Criticism follows failed acknowledgement at The Hills Council

Failed: If approved, the motion called for an acknowledgement of the traditional owners similar to those held in state and federal parliament.

Failed: If approved, the motion called for an acknowledgement of the traditional owners similar to those held in state and federal parliament.

The Hills Council has faced criticism over its decision not to include an acknowledgement of the traditional Darug people at council meetings.

“Very disappointing Hills Shire Council. Would love to know the reasoning behind this decision,” Juliet Ranieri wrote on Facebook.

“How could acknowledging the original owners of the land be a bad thing?”

While Tom Bath called the decision “despicable,” Kerrie-Lea Wittingham said: “Represent the people not your own agenda.”

Cathy Smith, on the other hand, agreed with the majority of councillors who voted down the motion. “There is absolutely no need for acknowledgment at every minor meeting,” she said. “Agree not necessary.’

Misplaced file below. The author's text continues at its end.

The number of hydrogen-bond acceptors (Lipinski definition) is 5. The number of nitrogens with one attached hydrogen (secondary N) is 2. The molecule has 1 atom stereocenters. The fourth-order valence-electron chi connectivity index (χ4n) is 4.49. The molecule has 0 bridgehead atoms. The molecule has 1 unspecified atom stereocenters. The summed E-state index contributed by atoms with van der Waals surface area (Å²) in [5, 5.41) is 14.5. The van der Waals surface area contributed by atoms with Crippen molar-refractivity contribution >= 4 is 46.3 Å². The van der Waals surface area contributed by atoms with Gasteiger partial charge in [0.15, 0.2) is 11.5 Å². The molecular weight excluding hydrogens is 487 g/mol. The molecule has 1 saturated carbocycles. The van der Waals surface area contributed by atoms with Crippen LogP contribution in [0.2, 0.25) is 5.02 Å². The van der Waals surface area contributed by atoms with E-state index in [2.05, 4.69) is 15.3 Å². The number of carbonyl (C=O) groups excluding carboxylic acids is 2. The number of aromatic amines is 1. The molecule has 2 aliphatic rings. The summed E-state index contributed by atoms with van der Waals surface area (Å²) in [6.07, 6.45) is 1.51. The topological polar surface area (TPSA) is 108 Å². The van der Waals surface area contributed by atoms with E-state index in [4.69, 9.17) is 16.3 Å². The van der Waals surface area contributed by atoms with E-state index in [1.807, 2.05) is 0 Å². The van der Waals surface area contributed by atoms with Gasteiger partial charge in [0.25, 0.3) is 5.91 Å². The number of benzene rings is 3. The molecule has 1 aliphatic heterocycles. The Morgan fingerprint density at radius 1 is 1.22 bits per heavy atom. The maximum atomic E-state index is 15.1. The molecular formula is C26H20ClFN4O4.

In calling for an acknowledgement of the traditional owners to be included at meetings, councillor Ryan Tracey said it gave “Aboriginal people some standing in our society by acknowledging them as the first Australian people.”

In opposing the move, Cr Peter Gangemi said the acknowledgement “can appear to be a tokenistic gesture by non-Aboriginal people, which appears to be a way to make them feel better about Aboriginal Australians.”

But veteran Labor councillor Ray Harty spoke passionately in favour of the motion, saying, “this issue cuts across the political spectrum.”

“Our new mayor has said she wants to preside over a cohesive, connected community – I would hope that also includes the Aboriginal people of the Hills.”

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